See? That’s even easier than 1-2-3. Because there’s only two steps, instead of three! ….I’m absolutely hilarious, aren’t I? No, don’t answer that. I’ll probably only hear some very loud eye-rolling and snorts. On that note, how do eye-rolls have sound?

I am getting off topic. There is a bit of a 1-2-3 step to this, but it’s not something that’s necessary. It’s just the way I, Ann, personally go about this.

Now, I’m going to push all of the preparation into one step. Get some water, use the restroom, get everything you need, be it a pencil or your mouse, turn off the internet or at least close the web-browser, grab your iPod, and, lastly, sit down.

There. Now onto step two. This one would seem to be kind of obvious—start writing. But the question is, write what? Do I start at the beginning, and write the book beginning to end? Yes and no. As a general rule, when you’re free-writing, you want to write from beginning to end. But—and this is a big but—you need to write what you have inspiration for.

So, in the very beginnings, I like to write whatever scenes I’ve been thinking about. If I have an idea on how to end the book, then I write that. If I have an idea for a certain character interaction, an introduction of a character, a certain scene, I write that. The thing that gets us through the real NaNoWriMo, and even little mini ones like this one, is the inspiration.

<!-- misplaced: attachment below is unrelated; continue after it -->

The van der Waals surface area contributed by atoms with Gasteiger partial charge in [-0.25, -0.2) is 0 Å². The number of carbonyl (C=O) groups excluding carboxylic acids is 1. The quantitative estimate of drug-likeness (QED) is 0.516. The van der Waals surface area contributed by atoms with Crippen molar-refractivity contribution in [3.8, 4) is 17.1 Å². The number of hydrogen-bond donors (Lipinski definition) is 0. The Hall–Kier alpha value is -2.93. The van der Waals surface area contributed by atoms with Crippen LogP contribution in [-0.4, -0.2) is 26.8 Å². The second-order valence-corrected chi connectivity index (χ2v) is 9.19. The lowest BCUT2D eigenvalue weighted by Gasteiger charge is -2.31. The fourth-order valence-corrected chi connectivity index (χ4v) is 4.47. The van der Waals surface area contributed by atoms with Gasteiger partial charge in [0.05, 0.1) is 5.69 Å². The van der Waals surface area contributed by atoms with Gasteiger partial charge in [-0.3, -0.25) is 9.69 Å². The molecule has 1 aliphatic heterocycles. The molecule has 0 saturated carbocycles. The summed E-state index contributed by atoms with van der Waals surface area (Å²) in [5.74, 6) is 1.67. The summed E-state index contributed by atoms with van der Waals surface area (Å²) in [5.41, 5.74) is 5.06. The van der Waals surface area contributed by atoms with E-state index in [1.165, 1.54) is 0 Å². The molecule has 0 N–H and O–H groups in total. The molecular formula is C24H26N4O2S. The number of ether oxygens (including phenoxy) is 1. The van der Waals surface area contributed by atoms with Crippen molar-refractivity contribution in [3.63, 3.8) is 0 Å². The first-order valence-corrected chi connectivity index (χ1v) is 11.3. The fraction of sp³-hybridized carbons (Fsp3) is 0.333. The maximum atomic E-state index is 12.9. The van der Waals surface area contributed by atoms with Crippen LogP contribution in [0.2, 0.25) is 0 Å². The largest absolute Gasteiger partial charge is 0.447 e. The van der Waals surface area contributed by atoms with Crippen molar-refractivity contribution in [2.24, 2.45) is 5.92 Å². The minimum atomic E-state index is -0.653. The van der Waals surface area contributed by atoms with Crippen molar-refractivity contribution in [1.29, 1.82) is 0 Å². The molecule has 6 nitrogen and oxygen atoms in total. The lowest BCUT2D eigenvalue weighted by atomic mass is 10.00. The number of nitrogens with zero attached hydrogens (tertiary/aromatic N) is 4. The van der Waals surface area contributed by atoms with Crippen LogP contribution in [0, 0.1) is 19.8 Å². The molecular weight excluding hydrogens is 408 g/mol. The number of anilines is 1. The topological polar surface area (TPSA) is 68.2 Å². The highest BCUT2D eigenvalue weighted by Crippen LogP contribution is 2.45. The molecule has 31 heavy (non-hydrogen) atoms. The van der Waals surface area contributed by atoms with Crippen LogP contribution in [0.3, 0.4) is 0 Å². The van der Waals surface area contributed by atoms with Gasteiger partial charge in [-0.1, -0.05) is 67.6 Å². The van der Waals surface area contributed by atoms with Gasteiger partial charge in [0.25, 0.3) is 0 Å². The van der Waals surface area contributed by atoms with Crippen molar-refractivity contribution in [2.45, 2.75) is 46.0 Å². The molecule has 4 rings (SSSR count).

So at the beginning, I write what I’m inspired for. If there’s enough inspiration, then I usually write it fast, and it adds to my word-count—at least for now. Plus, if I get enough of it down, it gives me productive start, and then I feel encouraged. After that, I start at the beginning.

See? Simple as that. Now, get off this blog and go write something! (Whether you’re participating in the mini-Nano or not.)

The Adventure Began… Where?

So, I haven’t posted anything in like…. I’m too lazy to go check how long it’s actually been, so I’m gonna say it’s been something like a week. Or more. Probably more.